Cross-posted from Duke's James Boyle at The Public Domain.
It is done! We are delighted to announce the publication of our new comic book — Theft: A History of Music, a graphic novel laying out a 2000 year long history of music from Plato to rap.
The comic is by James Boyle, Jennifer Jenkins and the late Keith Aoki. It is available for purchase as a remarkably handsome 8.5 x 11” paperback, and for free download under a Creative Commons license. If you buy the book, 50% percent of the royalties will go to support Duke’s Center for the Study of the Public Domain.
This comic is not just about music. It is about musical borrowing, and the attempts to forbid or prevent it. Again and again there have been attempts to police music; to restrict borrowing and cultural cross-fertilization. But music builds on itself. To those who think that mash-ups and sampling started with YouTube or the DJ’s turntables, it might be shocking to find that musicians have been borrowing – extensively borrowing – from each other since music began. Then why try to stop that process? The reasons varied. Philosophy, religion, politics, race – again and again, race – and law. And because music affects us so deeply, those struggles were passionate ones. They still are.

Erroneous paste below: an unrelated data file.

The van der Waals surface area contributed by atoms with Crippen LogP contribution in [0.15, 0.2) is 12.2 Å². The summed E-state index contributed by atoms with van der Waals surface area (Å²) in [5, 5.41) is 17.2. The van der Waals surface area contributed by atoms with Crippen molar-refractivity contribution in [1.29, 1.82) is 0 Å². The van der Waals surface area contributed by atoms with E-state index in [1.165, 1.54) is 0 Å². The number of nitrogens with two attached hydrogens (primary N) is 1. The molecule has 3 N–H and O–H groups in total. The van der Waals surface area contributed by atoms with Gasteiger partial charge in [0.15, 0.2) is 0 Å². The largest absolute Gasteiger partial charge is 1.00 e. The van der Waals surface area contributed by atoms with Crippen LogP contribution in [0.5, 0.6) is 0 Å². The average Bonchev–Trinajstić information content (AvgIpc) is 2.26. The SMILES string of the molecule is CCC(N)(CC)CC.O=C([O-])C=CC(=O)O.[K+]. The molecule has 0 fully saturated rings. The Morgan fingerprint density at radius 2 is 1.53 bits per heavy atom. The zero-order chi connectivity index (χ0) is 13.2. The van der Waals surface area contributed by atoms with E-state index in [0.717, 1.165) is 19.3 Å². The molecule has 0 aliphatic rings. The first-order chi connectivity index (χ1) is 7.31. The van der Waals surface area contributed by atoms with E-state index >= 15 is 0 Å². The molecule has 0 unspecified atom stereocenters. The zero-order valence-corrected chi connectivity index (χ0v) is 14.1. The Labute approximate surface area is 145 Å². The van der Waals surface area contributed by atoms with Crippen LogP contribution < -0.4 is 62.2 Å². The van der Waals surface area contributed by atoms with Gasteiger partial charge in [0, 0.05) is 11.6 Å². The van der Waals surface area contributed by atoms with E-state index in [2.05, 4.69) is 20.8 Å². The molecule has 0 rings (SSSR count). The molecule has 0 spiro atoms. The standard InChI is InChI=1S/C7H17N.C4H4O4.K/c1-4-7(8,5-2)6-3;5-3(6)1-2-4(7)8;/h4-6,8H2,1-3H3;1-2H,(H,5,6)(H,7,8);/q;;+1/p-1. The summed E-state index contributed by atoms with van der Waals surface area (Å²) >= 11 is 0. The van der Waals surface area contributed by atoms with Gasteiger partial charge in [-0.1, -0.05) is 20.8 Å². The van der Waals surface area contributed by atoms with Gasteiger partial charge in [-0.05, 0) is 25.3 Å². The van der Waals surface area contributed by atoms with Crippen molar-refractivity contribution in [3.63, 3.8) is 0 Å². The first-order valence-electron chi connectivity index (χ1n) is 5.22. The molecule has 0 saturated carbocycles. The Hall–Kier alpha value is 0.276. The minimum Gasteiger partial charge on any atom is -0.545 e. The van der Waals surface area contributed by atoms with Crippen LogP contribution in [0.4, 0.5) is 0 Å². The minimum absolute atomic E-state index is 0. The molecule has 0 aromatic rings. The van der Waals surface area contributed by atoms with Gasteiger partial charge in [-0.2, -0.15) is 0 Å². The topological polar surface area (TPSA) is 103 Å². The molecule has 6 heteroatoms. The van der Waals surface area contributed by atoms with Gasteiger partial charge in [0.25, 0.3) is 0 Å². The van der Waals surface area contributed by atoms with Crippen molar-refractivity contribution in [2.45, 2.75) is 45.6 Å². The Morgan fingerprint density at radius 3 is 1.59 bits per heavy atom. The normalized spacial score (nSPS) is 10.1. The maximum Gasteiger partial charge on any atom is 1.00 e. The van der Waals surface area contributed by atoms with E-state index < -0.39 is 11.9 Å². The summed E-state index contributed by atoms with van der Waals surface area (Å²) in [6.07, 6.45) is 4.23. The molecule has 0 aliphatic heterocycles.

The history in this book runs from Plato to Blurred Lines and beyond. You will read about the Holy Roman Empire’s attempts to standardize religious music with the first great musical technology (notation) and the inevitable backfire of that attempt. You will read about troubadours and church composers, swapping tunes (and remarkably profane lyrics), changing both religion and music in the process. You will see diatribes against jazz for corrupting musical culture, against rock and roll for breaching the color-line. You will learn about the lawsuits that, surprisingly, shaped rap. You will read the story of some of music’s iconoclasts—from Handel and Beethoven to Robert Johnson, Chuck Berry, Little Richard, Ray Charles, the British Invasion and Public Enemy.
To understand this history fully, one has to roam wider still – into musical technologies from notation to the sample deck, aesthetics, the incentive systems that got musicians paid, and law’s 250 year struggle to assimilate music, without destroying it in the process. Would jazz, soul or rock and roll be legal if they were reinvented today? We are not sure. Which as you will read, is profoundly worrying because today, more than ever, we need the arts.
All of this makes up our story. It is assuredly not the only history of music. But it is definitely a part – a fascinating part – of that history. We hope you like it.